Those thoughts ended with the green light from the tower. It woke up the flight line as each aircraft started engines. The taxi, takeoff, climb and level off was normal. The flight plan was a night solo round robin navigation mission using a left hand box route with four almost equal legs. They had pre-positioned our instructor pilots orbiting at each turn point to check us as we turned the corners, to keep an eye on the weather, and to stay in radio contact with the cadet pilots in case of an emergency

We were required to call in at each of the turn points, which I did at exactly the planned time. But I flew a much smaller box inside the box they were flying and at a lower altitude where I could look up and see the lights of the other aircraft in the stream. This smaller box would give me the time I needed for my first night aerobatics.

Only one instructor pilot called me at a turn point – I told him the truth that I had him in sight – that was true – I did have him in sight when I turned inside that second turn point. It worked as planned, with me arriving back at Spense twenty minutes early. I stayed at altitude and flew a short distance to the southeast away from the stream of aircraft and the airways.

My big adventure was about to begin but first a few confidence maneuvers, a few steep turns. That went well, next a few ailerons rolls. With my confidence increasing, and just enough time for one loop and one barrel. It should have looped first because the barrel roll turned out hairy. A maneuver that I can never forget, it was a clear moonless star filled night.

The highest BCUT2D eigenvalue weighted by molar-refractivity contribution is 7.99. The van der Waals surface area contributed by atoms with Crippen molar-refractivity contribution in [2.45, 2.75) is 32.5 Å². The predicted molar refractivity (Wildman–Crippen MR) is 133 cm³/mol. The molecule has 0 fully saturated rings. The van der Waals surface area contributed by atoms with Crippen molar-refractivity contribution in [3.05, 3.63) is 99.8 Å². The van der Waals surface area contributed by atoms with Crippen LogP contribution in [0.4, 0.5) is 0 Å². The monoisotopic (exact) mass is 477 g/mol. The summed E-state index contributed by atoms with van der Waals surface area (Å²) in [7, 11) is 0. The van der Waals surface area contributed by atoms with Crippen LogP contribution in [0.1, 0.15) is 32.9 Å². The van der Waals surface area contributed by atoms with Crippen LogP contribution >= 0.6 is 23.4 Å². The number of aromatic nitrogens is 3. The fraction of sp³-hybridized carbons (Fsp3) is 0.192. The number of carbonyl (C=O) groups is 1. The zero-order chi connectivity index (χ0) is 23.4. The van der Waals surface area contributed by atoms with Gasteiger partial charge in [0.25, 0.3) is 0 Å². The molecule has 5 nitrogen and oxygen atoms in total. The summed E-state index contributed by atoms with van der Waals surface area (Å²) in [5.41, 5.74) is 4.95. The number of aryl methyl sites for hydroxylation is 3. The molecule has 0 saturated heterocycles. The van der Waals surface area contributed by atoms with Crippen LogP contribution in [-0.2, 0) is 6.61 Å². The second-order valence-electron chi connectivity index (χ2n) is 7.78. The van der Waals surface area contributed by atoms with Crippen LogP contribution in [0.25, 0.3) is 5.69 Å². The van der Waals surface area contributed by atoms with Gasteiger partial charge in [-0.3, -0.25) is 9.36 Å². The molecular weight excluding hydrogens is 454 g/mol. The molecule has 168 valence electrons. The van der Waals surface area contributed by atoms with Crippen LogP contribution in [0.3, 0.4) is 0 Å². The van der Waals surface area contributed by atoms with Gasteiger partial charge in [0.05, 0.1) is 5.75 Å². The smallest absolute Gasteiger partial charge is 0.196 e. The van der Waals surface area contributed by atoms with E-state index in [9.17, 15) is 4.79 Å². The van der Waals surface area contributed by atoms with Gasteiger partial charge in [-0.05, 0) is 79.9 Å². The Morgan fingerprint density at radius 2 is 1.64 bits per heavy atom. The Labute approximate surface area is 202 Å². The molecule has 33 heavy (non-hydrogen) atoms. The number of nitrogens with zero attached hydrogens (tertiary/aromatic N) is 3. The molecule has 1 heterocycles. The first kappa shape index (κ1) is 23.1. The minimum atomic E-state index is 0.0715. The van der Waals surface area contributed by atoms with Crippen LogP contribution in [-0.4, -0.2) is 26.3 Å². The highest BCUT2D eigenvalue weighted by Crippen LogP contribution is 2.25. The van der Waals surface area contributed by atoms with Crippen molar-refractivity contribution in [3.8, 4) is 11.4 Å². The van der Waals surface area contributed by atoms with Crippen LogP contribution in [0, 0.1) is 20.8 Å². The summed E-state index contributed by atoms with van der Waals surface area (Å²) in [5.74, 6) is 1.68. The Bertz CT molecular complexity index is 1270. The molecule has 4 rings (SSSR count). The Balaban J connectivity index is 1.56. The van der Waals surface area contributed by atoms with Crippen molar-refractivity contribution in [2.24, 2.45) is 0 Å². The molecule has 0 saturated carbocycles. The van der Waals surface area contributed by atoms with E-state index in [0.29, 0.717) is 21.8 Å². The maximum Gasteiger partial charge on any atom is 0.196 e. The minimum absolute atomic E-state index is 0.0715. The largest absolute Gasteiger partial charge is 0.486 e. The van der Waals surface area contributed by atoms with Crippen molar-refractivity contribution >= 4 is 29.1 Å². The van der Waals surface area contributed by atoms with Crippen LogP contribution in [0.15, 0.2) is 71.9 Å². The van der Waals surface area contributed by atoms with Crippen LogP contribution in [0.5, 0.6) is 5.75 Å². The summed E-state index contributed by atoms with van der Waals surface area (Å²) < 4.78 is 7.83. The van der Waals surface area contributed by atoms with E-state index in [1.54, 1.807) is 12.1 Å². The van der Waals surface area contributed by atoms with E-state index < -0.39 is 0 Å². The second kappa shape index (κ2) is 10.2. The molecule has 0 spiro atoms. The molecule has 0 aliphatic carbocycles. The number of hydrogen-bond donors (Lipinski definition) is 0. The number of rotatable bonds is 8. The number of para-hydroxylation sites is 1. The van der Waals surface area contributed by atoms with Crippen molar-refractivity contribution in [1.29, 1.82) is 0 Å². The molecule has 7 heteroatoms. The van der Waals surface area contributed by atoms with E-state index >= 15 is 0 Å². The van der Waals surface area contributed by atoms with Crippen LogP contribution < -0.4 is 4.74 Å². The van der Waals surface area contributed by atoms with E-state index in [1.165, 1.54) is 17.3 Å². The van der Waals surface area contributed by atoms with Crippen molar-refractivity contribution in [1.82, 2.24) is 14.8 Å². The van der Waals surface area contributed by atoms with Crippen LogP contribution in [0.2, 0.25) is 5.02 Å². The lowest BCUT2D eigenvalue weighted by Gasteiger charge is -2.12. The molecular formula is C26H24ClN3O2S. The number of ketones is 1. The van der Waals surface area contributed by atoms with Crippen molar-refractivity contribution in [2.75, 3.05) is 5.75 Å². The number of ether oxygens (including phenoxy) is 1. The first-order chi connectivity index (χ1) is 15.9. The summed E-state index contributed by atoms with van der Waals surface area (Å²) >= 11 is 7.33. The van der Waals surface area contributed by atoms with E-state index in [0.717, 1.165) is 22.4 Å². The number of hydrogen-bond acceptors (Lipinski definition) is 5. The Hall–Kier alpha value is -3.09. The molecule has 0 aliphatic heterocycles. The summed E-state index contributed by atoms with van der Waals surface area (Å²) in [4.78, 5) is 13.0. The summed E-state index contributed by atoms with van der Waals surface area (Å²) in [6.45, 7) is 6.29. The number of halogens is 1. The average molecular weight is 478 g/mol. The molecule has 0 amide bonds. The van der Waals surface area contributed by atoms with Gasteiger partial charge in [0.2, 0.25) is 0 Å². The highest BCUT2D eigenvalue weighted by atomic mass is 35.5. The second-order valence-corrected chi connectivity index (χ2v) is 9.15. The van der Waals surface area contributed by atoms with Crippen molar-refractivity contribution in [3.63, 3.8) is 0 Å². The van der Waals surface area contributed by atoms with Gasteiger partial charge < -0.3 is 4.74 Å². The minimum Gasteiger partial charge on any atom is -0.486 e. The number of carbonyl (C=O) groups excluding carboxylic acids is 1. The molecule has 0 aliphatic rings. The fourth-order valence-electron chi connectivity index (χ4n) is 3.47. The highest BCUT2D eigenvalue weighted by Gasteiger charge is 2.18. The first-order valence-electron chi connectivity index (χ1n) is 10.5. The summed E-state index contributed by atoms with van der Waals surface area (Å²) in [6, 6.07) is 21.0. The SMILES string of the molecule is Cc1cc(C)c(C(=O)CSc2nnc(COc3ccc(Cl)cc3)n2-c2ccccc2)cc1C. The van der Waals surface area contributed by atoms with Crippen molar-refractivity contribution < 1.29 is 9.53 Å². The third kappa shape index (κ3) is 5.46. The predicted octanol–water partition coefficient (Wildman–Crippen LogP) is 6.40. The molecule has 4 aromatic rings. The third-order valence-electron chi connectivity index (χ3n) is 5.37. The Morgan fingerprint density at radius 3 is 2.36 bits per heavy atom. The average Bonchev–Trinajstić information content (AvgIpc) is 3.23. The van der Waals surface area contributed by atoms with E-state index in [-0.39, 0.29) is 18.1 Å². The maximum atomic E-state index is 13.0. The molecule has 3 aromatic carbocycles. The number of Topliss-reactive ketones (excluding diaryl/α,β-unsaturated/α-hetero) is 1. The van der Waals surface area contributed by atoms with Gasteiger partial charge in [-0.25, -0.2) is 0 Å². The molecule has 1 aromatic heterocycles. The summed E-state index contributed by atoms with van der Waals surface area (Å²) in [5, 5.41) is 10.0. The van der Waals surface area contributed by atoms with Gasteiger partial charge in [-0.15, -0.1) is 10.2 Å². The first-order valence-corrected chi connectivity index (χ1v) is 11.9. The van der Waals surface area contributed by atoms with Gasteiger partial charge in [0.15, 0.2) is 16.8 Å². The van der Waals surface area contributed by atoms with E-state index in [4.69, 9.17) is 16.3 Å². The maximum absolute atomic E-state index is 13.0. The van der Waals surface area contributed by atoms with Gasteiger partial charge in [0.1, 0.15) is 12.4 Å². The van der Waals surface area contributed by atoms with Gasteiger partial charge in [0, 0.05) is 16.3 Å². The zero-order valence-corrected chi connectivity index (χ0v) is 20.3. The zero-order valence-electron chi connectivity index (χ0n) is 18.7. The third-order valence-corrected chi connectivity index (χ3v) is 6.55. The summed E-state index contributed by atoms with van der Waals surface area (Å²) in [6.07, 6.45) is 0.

I started down building up air speed for the maneuver, then slowly rolled right and pulling up toward a point of light 45 degrees on what I thought was the horizon. I passed through that point wings level climbing and kept rolling until what I thought was a ninety degree bank turn and started to look for a light to roll to, as I slowly rolled inverted and then it happened - I lost all orientation since the barn yards lights of the isolated farms below all became part of the stars, and the stars became barn yard lights.

It was my first real scare in an aircraft. A good scare, a bit of a shock realizing that I was in trouble. I tired for a moment to go on instruments to recover. That seemed hopeless all the instruments were spinning or pegged, so I slowly pulled back of the throttle, release the backpressure and look around for a cluster of lights, or a small town or the lights of Moultrie that would tell me up from down, no luck.

So I just pushed the stick forward, unloaded and waited until the aircraft started down then rolled to what I thoughts was wings level based on a light cluster and waited to feel what would happen next.

I then spotted the town of Moultrie and the nearby Spense air base. My breathing slowly returned to normally. It was scary but it was over, now to focus on how I would safely re-enter the returning stream of aircraft.

It was scatted lights of the night county-side blended in with the stars and my view of the world was all one, I could not for a few scary moments tell up from down.

Lessons learned, if you are going to do night aerobatics on a moonless night – use a big city or any light cluster or a good reference as the starting point. I still enjoy night aerobatics, no glare from the sun, the air is cool and calm, but I now pick nights with a full moon and like to takeoff when the moon is about thirty degrees above the horizon. I also ask for a block altitude and flight following.

I filled out Tony’s logbook after landing but left out the intro to night aerobatics and the recovery from unusual attitudes.


Enjoy the journey... and learn from it!
XO Karlene